Why Fellowship Matters

Ask most followers of Jesus if they think fellowship with other believers is important and you’ll get a resounding affirmation. Many can cite the familiar Scripture verses that exhort us to “consider how we may spur one another on toward love and good deeds” and warn us “not to give up meeting together, as some are in the habit of doing, but encouraging one another—and all the more as you see the Day approaching” (Hebrews 10:24,25).

Does “meeting together” really matter that much? Is “spurring one another on” all there is to biblical fellowship? How important is fellowship in the life of someone who wants to be a disciple of Jesus?

Jesus Himself said, “By this all men will know that you are my disciples, if you love one another” (John 13:35). Jesus made it pretty clear there was something about how His followers were to relate to one another that would make it obvious to others that they belonged to Him. It wasn’t just that they were gathered together in one place. It wasn’t just that they shared a common creed or set of philosophical beliefs. Jesus indicated that it was the way they interacted—in love—that would set them apart.

Some 80 years ago The Navigators stressed the importance of biblical fellowship—including fellowship as a spoke in The Wheel illustration as a fundamental element in the life of a growing, obedient disciple. Navigators also encourage memorization of key Scripture verses about fellowship, including Matthew 18:20 and Hebrews 10:24,25 in The Topical Memory System.

In this issue of Disciple! longtime Navigator friend Walter Henrichsen explores the basis of our fellowship—the bedrock upon which our gathering together and encouraging of one another rests: the person of Jesus Christ. And our interview with NavPress author, Jerry Bridges provides insight into the important role that community plays in the life of a disciple.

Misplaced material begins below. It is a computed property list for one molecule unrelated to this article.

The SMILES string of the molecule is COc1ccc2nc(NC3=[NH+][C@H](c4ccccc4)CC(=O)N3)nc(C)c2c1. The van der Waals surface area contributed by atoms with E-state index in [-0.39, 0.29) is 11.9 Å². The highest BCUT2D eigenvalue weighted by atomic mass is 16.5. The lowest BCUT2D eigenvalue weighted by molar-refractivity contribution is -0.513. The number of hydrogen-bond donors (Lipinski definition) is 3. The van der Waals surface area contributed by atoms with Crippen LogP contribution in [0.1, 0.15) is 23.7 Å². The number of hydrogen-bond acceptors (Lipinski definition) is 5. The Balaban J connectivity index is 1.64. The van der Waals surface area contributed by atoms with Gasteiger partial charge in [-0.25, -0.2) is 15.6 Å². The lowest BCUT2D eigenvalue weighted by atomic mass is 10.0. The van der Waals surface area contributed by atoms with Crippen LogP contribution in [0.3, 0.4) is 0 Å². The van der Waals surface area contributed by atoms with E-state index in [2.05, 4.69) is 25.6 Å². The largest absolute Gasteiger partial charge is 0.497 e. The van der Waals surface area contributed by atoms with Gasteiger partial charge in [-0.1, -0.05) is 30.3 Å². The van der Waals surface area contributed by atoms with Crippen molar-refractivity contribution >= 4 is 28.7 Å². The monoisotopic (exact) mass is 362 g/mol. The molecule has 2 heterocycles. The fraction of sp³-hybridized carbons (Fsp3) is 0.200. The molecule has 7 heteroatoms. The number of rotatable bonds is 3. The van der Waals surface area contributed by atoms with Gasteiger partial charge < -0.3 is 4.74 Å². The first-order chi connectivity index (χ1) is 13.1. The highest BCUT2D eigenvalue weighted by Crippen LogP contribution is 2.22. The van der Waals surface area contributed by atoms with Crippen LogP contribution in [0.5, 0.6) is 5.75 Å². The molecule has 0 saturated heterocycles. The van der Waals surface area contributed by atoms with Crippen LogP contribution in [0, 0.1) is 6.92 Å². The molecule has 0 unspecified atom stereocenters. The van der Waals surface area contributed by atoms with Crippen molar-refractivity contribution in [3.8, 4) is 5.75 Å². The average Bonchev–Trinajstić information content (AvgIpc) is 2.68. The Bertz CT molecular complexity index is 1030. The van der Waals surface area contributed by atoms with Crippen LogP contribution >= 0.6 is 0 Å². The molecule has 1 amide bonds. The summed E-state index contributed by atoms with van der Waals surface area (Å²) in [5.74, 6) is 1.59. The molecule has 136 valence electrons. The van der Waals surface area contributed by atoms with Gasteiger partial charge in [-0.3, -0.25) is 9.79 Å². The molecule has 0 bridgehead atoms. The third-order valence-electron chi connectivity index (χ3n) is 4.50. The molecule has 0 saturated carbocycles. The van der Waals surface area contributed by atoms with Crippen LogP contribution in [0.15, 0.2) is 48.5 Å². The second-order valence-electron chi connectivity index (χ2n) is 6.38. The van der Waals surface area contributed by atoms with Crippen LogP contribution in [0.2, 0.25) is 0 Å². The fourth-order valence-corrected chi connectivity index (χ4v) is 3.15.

Fellowship revolves around the redemptive work of God in our lives. As we meet together and share the things that God has done, we get a bigger picture of God’s work. As we see that bigger picture, we come to know Christ better. And as those around us see how we interact with one another, they recognize us as belonging to Him. They have the opportunity to see redemptive behavior in action. They, too, see a bigger, clearer picture of Jesus—lived out in the lives of those who follow Him.

For 80 years Navigators have purposed, “To Know Christ and to Make Him Known.®” Living in fellowship—in biblical community—plays a huge role in making that happen. Our hope is that as you explore the topic of fellowship, the things you discover will help you to know Christ and make Him known as well.

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